All this makes totalitarian state capitalism a very attractive goal for intellectuals. And indeed they are the main banner-bearers of communism in the emergent nations. “Communism has found acceptance in Latin America among students and the middle class”, writes a Latin American specialist.  In India, at the Congress of the Communist Party in Amritsar (March/April 1958), “approximately 67 per cent of the delegates were from classes other than the proletariat and peasantry (middle class, land-owning class, and ‘small traders’). 72 per cent had some college education.”  (In 1943 it was found that 16 per cent of all Party members were full-time functionaries. )
Those forces which should lead to a socialist, workers’ revolution according to Trotsky’s theory can lead, in the absence of the revolutionary subject, the proletariat, to its opposite, state capitalism. Using what is of universal validity in the theory and what is contingent (upon the subjective activity of the proletariat), one can come to a variant that, for lack of a better name, might be called the “Deflected, state capitalist, Permanent Revolution”.
In the same way as the 1905 and 1917 revolutions in Russia and that of 1925–27 in China were classic demonstrations of Trotsky’s theory, Mao’s and Castro’s rise to power are classic, the purest, and most extreme, demonstrations of “Deflected Permanent Revolution”. Other colonial revolutions – Ghana, India, Egypt, Indonesia, Algeria etc. – are deviations from the norm. In these countries, the political and military retreat of imperialism, plus the financial backing of the local ruling classes – quite often including basic sections of the bourgeoisie – plus the hamstringing of the local communist parties by Moscow, have prevented a Simon-pure state capitalism dominated single-handed by a new Stalinist bureaucracy. But, although Nehru’s India, Nkrumah’s Ghana, or Ben Bella’s Algeria deviate more or less from the norm of “Deflected Permanent Revolution”, they can best be understood when approached from the standpoint of, and compared with the norm.
Some strange conclusions follow for the international labour movement from the working out of the “Deflected Permanent Revolution” whether in its pure or its bastard form. First, for the workers in the emergent nations: having failed to carry out the permanent revolution, to lead the democratic revolution on to socialist rails, to combine the national and social struggles, they will now have to fight against their “own” ruling class (and Nehru proved no less harsh when incarcerating striking workers than the British Raj). The industrial workers will nevertheless become more and more ready for the socialist revolution. Under the new national regimes they experience an increase in numbers and hence, in the long run, in cohesion and specific social weight.
For revolutionary socialists in the advanced countries, the shift in strategy means that while they will have to continue to oppose any national oppression of the colonial people unconditionally, they must cease to argue over the national identity of the future ruling classes of Asia, Africa and Latin America, and instead investigate the class conflicts and future social structures of these continents. The slogan of “class against class” will become more and more a reality. The central theme of Trotsky’s theory remains as valid as ever: the proletariat must continue its revolutionary struggle until it is triumphant the world over. Short of this target it cannot achieve freedom.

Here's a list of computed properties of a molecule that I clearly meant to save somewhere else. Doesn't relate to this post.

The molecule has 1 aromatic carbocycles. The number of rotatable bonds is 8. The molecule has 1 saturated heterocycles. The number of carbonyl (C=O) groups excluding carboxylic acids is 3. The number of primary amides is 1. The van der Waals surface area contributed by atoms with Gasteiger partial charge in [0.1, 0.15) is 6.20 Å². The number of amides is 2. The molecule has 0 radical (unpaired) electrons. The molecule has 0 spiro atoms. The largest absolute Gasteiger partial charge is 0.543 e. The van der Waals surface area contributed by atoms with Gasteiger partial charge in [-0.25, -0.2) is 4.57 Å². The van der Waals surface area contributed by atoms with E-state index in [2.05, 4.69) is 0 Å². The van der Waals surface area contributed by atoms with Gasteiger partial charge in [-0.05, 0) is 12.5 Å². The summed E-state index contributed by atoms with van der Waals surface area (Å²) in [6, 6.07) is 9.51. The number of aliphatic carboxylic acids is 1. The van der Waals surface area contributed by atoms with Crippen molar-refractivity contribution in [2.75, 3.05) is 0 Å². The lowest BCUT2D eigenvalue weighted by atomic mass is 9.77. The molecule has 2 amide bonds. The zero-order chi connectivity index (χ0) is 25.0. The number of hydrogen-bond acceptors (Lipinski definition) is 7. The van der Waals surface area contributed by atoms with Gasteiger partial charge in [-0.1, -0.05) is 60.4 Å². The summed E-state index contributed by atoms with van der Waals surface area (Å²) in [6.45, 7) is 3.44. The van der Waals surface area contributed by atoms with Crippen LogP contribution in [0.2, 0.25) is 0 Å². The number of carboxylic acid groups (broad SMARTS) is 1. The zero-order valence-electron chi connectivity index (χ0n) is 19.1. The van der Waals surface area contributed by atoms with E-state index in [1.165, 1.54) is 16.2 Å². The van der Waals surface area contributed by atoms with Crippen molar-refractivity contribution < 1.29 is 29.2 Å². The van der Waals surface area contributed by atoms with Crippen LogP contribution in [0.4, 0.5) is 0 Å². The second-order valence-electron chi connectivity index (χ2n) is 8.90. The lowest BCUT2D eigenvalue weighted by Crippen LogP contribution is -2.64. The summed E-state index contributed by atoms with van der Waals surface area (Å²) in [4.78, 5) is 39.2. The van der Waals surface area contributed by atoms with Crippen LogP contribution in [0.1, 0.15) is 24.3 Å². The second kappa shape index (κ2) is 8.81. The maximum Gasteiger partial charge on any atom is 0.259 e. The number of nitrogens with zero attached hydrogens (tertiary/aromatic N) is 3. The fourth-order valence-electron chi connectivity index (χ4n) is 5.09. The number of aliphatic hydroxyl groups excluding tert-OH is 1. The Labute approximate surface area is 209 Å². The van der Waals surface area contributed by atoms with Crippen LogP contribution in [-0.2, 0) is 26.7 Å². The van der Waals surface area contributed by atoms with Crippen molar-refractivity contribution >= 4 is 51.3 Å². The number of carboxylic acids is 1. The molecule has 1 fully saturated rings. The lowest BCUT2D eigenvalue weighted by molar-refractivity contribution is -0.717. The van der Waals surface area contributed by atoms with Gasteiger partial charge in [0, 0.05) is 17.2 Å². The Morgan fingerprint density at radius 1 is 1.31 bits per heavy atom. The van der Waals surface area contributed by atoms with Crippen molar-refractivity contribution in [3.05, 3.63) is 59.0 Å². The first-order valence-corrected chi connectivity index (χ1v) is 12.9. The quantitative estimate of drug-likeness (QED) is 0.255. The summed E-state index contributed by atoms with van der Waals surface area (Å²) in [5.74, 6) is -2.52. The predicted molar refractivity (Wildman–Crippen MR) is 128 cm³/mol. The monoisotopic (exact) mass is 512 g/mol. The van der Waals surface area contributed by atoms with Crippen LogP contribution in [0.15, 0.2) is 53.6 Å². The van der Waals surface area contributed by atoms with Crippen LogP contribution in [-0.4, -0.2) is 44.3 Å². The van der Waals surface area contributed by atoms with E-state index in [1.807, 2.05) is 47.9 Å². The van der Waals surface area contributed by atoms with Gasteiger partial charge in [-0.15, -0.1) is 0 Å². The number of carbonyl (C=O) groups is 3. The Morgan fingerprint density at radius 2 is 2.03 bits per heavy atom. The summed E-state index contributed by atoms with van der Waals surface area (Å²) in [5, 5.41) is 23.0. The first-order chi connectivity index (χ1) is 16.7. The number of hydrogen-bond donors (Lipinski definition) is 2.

1. The Menshevik spokesman Martynov wrote on the eve of the 1905 revolution:
The coming revolution will be a revolution of the bourgeoisie; and that means that...it will only, to a greater or lesser extent, secure the rule of all or some of the bourgeois classes ... If this is so, it is clear that the coming revolution can on no account assume political forms against the will of the whole of the bourgeoisie, as the latter will be the master of tomorrow. If so, then to follow the path of simply frightening the majority of the bourgeois elements would mean that the revolutionary struggle of the proletariat could lead to only one result – the restoration of absolutism in its original form ...
Martynov’s implied conclusion is that the working class should impose self-restraint on itself so as not to “frighten” the bourgeoisie; but at the same time he states that it should persistently press the bourgeoisie to lead the revolution: “The struggle to influence the course and outcome of the bourgeoisie can be expressed simply in the proletariat’s exerting revolutionary pressure on the will of the liberal and radical bourgeoisie, the more democratic ‘lower’ section of society’s compelling the ‘higher’ section to agree to lead the bourgeois revolution to its logical conclusion.” (A. Martynov, Dve Diktatury, Geneva, 1905, pp. 57–8).
Similarly the Menshevik paper Iskra wrote at the time:
When looking at the arena of struggle in Russia, what do we see? Only two powers: Tsarist autocracy and the liberal bourgeoisie, the latter organised and of tremendous specific weight The working masses are split and can do nothing; as an independent force we do not exist; and therefore our task consists in the support of the second force – the liberal bourgeoisie; we must encourage it, and on no account frighten it by putting forward the independent demands of the proletariat. (Quoted by G Zinoviev, Istorija Rossiiskoi Kommunisticheskoji Partii (Bolshevikov), Moscow-Leningrad 1923, p. 158).